I haven't posted for a while, partly because I've been busy with other things (including paying work), partly because I've been busy trying to get Linux to work properly.
Eventually, I had to give up on the Freespire experiment on this laptop (Acer 5315). It's too easy to brick Freespire, thereby putting myself in a place from which the only escape is re-installation.
For example: when I connected a second screen to the machine, Freespire detected it straight away. I couldn't get the second screen to behave like a second desktop, but something's better than nothing, right?
Except that in auto-configuring the second screen, something (no, I don't know what or why) happened, and thereafter the machine declined to boot unless the second screen was connected.
Facing the nth reinstall, I decided that Freespire had had its day, and am now an OpenSuSE user.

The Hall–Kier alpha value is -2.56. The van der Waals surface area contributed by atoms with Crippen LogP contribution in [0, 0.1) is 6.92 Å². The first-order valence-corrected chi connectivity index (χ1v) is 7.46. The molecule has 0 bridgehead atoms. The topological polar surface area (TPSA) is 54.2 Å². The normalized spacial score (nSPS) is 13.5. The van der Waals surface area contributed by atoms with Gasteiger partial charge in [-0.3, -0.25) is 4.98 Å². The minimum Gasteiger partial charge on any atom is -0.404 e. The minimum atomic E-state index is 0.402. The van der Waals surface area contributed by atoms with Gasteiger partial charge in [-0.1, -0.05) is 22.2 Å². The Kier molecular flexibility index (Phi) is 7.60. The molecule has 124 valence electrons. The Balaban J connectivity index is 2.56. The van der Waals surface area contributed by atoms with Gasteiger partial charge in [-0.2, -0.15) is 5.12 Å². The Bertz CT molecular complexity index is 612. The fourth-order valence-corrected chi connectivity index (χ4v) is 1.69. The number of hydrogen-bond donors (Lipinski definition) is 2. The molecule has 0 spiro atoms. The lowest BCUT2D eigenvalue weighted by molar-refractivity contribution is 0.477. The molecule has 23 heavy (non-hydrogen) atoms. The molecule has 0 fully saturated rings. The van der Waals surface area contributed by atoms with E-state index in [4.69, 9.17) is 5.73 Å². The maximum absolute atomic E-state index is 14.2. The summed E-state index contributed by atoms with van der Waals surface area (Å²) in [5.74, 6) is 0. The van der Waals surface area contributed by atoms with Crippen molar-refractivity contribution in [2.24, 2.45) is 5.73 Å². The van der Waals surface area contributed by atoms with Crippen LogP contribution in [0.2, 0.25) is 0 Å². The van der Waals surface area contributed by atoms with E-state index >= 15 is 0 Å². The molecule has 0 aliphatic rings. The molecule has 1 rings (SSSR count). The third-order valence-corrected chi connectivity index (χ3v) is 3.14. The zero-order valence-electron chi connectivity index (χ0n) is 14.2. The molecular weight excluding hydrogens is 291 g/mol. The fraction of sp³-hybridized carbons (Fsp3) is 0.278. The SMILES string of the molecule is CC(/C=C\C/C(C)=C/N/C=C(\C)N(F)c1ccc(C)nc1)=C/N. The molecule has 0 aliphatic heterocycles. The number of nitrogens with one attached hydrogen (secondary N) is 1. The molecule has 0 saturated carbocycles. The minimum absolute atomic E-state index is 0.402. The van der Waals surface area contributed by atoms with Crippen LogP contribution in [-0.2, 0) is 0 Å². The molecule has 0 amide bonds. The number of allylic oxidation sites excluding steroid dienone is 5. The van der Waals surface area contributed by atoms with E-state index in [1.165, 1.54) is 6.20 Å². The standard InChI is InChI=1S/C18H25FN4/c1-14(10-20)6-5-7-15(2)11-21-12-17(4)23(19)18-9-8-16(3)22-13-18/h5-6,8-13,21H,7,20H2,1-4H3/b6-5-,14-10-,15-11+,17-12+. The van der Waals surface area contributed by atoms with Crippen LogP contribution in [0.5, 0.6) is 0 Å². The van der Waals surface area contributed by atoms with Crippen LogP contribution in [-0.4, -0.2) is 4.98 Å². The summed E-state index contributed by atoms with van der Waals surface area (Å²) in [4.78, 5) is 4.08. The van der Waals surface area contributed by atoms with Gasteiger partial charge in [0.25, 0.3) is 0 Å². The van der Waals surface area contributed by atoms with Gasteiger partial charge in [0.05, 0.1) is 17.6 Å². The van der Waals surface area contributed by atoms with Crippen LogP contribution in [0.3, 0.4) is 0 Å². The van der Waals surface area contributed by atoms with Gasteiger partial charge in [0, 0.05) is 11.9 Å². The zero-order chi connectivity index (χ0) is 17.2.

But getting things bedded down and stable was non-trivial. OpenSuSE is just as breakable as Freespire was if you're trying to install anything unusual.
The great paradox of Linux is this combination of stability and fragility. Once you get things set up and working, the golden rule is "touch nothing", because if you do anything rash, you'll get into trouble.
On OpenSuSE, what got me into trouble was trying to get the trackpad to behave itself. The 5315 has a hyper-sensitive trackpad and a badly-behaved cursor, and the only way I can make the machine usable is to attach an external mouse and switch the trackpad off.
To fix this, I tried to get the Synaptics driver working; this broke the Xorg configuration, which meant the machine would only boot to the command line. Thankfully, I was able to recover the orginal configuration without a complete re-install.
I have, however, found to my satisfaction that OpenSuSE has a much better understanding of the wireless configuration. Ndiswrapper with the right driver worked completely without a hitch.
Now I just have to win the battle with the machine's sound card, learn how to run two screens properly, and I'll have an almost functional machine.